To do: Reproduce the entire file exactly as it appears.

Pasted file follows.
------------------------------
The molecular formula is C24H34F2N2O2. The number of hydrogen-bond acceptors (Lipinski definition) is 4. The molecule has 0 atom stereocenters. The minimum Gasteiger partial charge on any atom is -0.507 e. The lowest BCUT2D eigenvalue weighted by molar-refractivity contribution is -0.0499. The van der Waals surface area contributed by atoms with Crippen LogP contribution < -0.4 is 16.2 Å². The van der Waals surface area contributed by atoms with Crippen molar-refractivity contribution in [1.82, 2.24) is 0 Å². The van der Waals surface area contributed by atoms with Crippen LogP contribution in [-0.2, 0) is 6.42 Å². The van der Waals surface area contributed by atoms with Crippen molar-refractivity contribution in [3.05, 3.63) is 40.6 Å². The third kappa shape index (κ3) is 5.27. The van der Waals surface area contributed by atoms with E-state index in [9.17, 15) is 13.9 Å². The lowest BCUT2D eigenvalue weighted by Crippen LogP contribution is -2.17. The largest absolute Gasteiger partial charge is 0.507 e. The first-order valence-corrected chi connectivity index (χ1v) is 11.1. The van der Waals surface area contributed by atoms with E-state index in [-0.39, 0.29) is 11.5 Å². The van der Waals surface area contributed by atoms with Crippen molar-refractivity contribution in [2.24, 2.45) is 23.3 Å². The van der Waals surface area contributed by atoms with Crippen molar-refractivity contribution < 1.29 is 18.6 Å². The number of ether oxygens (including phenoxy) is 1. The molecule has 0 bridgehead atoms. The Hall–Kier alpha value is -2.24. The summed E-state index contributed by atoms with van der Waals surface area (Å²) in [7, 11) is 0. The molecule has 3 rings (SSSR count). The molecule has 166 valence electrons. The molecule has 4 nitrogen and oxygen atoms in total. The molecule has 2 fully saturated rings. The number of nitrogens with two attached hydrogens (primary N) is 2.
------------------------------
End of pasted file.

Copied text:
The molecular formula is C24H34F2N2O2. The number of hydrogen-bond acceptors (Lipinski definition) is 4. The molecule has 0 atom stereocenters. The minimum Gasteiger partial charge on any atom is -0.507 e. The lowest BCUT2D eigenvalue weighted by molar-refractivity contribution is -0.0499. The van der Waals surface area contributed by atoms with Crippen LogP contribution < -0.4 is 16.2 Å². The van der Waals surface area contributed by atoms with Crippen molar-refractivity contribution in [1.82, 2.24) is 0 Å². The van der Waals surface area contributed by atoms with Crippen LogP contribution in [-0.2, 0) is 6.42 Å². The van der Waals surface area contributed by atoms with Crippen molar-refractivity contribution in [3.05, 3.63) is 40.6 Å². The third kappa shape index (κ3) is 5.27. The van der Waals surface area contributed by atoms with E-state index in [9.17, 15) is 13.9 Å². The lowest BCUT2D eigenvalue weighted by Crippen LogP contribution is -2.17. The largest absolute Gasteiger partial charge is 0.507 e. The first-order valence-corrected chi connectivity index (χ1v) is 11.1. The van der Waals surface area contributed by atoms with E-state index in [-0.39, 0.29) is 11.5 Å². The van der Waals surface area contributed by atoms with Crippen molar-refractivity contribution in [2.24, 2.45) is 23.3 Å². The van der Waals surface area contributed by atoms with Crippen molar-refractivity contribution < 1.29 is 18.6 Å². The number of ether oxygens (including phenoxy) is 1. The molecule has 0 bridgehead atoms. The Hall–Kier alpha value is -2.24. The summed E-state index contributed by atoms with van der Waals surface area (Å²) in [7, 11) is 0. The molecule has 3 rings (SSSR count). The molecule has 166 valence electrons. The molecule has 4 nitrogen and oxygen atoms in total. The molecule has 2 fully saturated rings. The number of nitrogens with two attached hydrogens (primary N) is 2.